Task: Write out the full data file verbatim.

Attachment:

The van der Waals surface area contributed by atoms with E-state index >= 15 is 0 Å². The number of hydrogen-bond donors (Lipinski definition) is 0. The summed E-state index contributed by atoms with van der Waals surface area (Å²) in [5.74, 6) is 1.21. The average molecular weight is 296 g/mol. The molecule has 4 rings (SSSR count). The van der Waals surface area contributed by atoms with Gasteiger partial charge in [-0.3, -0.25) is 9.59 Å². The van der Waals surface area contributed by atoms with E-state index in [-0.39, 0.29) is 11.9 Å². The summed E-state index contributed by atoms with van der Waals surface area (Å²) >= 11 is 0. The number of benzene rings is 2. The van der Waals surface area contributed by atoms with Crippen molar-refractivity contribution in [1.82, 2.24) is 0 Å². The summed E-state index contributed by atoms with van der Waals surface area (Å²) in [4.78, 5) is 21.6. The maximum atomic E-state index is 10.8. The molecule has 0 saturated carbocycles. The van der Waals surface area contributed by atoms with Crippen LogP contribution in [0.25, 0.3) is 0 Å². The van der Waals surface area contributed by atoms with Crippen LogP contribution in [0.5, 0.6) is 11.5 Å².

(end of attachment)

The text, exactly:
The van der Waals surface area contributed by atoms with E-state index >= 15 is 0 Å². The number of hydrogen-bond donors (Lipinski definition) is 0. The summed E-state index contributed by atoms with van der Waals surface area (Å²) in [5.74, 6) is 1.21. The average molecular weight is 296 g/mol. The molecule has 4 rings (SSSR count). The van der Waals surface area contributed by atoms with Gasteiger partial charge in [-0.3, -0.25) is 9.59 Å². The van der Waals surface area contributed by atoms with E-state index in [-0.39, 0.29) is 11.9 Å². The summed E-state index contributed by atoms with van der Waals surface area (Å²) >= 11 is 0. The number of benzene rings is 2. The van der Waals surface area contributed by atoms with Crippen molar-refractivity contribution in [1.82, 2.24) is 0 Å². The summed E-state index contributed by atoms with van der Waals surface area (Å²) in [4.78, 5) is 21.6. The maximum atomic E-state index is 10.8. The molecule has 0 saturated carbocycles. The van der Waals surface area contributed by atoms with Crippen LogP contribution in [0.25, 0.3) is 0 Å². The van der Waals surface area contributed by atoms with Crippen LogP contribution in [0.5, 0.6) is 11.5 Å².